Phoebe Fairgrave Omlie

Phoebe Fairgrave Omlie

(1902-1975) Enshrined November 15, 2008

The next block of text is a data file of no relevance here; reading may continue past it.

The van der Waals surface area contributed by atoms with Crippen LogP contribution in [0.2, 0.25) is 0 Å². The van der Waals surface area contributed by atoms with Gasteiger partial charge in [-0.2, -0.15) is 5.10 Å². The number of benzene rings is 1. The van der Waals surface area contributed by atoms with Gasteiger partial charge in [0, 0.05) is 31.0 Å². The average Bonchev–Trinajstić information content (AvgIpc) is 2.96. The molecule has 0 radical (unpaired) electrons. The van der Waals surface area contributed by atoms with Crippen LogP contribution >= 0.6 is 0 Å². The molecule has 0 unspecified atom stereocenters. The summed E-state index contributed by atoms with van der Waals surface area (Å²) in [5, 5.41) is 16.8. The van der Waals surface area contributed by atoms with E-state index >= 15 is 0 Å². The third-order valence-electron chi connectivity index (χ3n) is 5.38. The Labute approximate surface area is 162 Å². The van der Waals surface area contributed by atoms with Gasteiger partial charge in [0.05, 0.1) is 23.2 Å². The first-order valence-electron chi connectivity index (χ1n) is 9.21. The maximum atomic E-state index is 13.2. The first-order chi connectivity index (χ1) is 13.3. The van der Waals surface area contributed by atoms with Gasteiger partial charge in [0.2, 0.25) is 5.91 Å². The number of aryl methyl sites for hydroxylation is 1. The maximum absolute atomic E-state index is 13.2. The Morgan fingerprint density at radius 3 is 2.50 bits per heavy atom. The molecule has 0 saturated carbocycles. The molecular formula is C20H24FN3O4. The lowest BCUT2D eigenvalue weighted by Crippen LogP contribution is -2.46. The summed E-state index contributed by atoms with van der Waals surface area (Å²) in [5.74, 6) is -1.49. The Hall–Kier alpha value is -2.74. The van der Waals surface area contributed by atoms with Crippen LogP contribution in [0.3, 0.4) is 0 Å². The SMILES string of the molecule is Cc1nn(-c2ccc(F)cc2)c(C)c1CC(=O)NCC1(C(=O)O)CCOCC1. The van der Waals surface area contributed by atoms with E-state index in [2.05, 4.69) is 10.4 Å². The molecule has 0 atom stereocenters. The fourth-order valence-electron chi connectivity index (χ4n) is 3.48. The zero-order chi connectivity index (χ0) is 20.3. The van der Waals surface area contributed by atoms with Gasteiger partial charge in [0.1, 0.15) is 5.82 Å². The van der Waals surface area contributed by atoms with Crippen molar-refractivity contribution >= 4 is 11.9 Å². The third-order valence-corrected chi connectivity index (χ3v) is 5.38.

Phoebe Fairgrave was born November 21, 1902 in Des Moines, Iowa. Before graduating from high school in St. Paul, Minnesota, she saw her first air show and immediately fell in love with aviation. She got her first airplane ride at Curtiss Field and soon bought a war surplus Jenny with borrowed money and signed a contract to do stunts for the movies. Phoebe Fairgrave Omlie became an aviation pioneer. She hired Capt. Vernon Omlie to be her pilot as she performed daredevil stunts. They traveled the Midwest with the Phoebe Fairgrave Flying Circus. She married Vernon in 1922 and they settled in Memphis where they established the region’s first airport. The Air Traffic Control Tower at Memphis International Airport bears their name today, honoring their achievements. Phoebe set a woman’s world record parachute jump from 15,200 feet in July 1922; in 1927, she became the first licensed female Air Transport Pilot and the first woman to be awarded an Airplane Mechanics license. Omlie was the first woman to fly across the Rockies in a light aircraft in 1928 and in 1929 she set an altitude record for women by reaching 25,400 feet over Iowa City. She was a charter member of the Ninety Nines international organization of female aviators and a renowned air race pilot. Omlie flew over 20,000 miles in support of Franklin D. Roosevelt’s campaign for President and afterward was appointed Special Advisor for Air Intelligence to the National Advisory Committee for Aeronautics, the predecessor to NASA. She was the first woman to hold an official aviation post in the U.S. Federal Government and among her achievements was the NACA Air Marking Navigational Aid Program. In 1935, First Lady Eleanor Roosevelt named her as one of the twelve greatest women in the United States. Following Vernon’s death aboard a commercial airliner in 1936, Phoebe returned to Tennessee where she co-authored the 1937 Aviation Act which dedicated aviation fuel taxes to fund aviation education in the schools. She returned to Washington during the war and remained in the federal government until 1952. “Her place in the pages of aviation history is unchallenged. A woman of daring, courage, intelligence and devotion to the ‘air age,’ she ranks as one of the greatest participants in American progress.”

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